November 29, 2016
When I was 20 years old I had a psychotic break.
It didn’t happen all at once like the flick of a switch, more like a slow buildup of gas in a closed bottle.
Paranoia seeped slowly into my world getting a tinge darker with every passing day. It was like a slow steady worry that got heavier and heavier as time went on, eventually leading to a feeling of persecution that persisted into a confusion.
I don’t know exactly what point I started getting messages but they were there, coming from classroom presentations, the radio, commercials on TV and gestures by random people in grocery stores. They were all telling me to do things, to lose weight, to talk to strangers about heaven, to research mysticism, to go this or way or that, to go on a grand mission or to kill myself.
I’d throw myself into these things thinking that they were my purpose, that by doing them I would be spreading a message of peace to the world thereby undoing the evils of society and commerce and bringing heaven to earth.
It all came to a head one Friday in the middle of March when the messages became too much, when the TV essentially screamed at me that I had to leave and go to Washington D.C. if I wanted my work to have any meaning at all. It was either that or I could end things and though that was slowly becoming a viable option, I still wanted to live.
The next week took me on a trip to the east coast as I decided the U.N. would be a better option and as I went without sleep, roaming New York City, and then Boston until finally I broke down crying on the side of the road in rural Massachusetts with only the clothes on my back, a stolen bike and a couple peanut butter sandwiches to my name.
Thanks to the help of a stranger who took me in and bought me a train ticket, I found my way home.
When I told my parents about my mission they took to me the emergency room and from there I found myself in the psych ward of Boulder Community Hospital with a diagnosis of schizophrenia.
It’s been nine and a half years since that week in March and it would be understatement to say that it hasn’t been more of a journey to find a relative stability and normalcy than it ever was to go to New York on a delusion.
I’ve battled with depression, anxiety, paranoia, delusions and the horrors of med side-effects and it’s been a long slow process of pulling myself slowly from a dark deep hole.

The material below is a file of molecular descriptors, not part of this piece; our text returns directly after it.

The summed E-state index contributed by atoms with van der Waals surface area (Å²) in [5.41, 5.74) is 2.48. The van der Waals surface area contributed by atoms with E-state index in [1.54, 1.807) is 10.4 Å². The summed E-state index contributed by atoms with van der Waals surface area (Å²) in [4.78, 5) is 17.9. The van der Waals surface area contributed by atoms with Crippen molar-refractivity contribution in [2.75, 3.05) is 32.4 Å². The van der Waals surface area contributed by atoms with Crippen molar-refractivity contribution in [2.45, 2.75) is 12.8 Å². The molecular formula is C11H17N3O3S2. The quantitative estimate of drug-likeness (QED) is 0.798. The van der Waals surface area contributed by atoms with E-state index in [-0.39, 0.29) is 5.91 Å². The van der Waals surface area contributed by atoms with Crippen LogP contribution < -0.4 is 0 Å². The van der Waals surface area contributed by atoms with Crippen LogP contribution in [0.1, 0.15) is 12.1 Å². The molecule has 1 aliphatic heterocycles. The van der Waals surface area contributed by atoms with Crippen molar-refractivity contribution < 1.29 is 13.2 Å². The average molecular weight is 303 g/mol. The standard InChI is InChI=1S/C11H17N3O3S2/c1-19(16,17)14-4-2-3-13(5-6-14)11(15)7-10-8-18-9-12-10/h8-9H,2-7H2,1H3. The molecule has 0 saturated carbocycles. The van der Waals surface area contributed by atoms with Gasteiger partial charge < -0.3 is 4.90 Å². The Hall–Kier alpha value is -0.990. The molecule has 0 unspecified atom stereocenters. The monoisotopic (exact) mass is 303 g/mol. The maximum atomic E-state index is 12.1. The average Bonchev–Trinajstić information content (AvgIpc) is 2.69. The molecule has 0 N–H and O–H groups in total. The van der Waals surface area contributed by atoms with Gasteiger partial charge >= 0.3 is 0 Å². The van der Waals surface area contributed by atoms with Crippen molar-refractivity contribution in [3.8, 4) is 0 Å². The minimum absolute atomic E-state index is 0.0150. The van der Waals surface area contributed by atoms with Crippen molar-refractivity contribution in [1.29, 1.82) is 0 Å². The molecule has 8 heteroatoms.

I can remember when I first got out of the hospital that I was crushed that what I thought was my life’s purpose had turned out to be a figment of my imagination. Over and above that, public life, society was a meaningless act played out by people that were too scared to do anything different and I knew, just knew that they were all conspiring against me, judging me, making fun of me, laughing about me.
I’d be lying if I said that notion has gone away but over the last nine and a half years I’ve learned to play the society game too, even going so far as to try dating and to find a relative success in my writing career.
Schizophrenia has been a blessing too though, it’s given me an unshakeable foundation of self-reliance, self-awareness and it’s made me into the calm, careful man I am today.
The one thing I’ve learned completely and innately though, was that it’s ok to be myself, to feel fear and anxiety and to be completely overwhelmed by the world. Whatever feeling I have, it’s valid.
The point is, it’s been a long strange trip and that’s what I’d like to tell you about with this blog: I’m going to explore the facets of living life with a major mental illness from friends and family to dating and work.
I’ve had to figure these things out with eyes tainted by delusion and paranoia and I’ve learned an incredible amount about myself in the process.
Follow along and maybe we’ll have a little fun.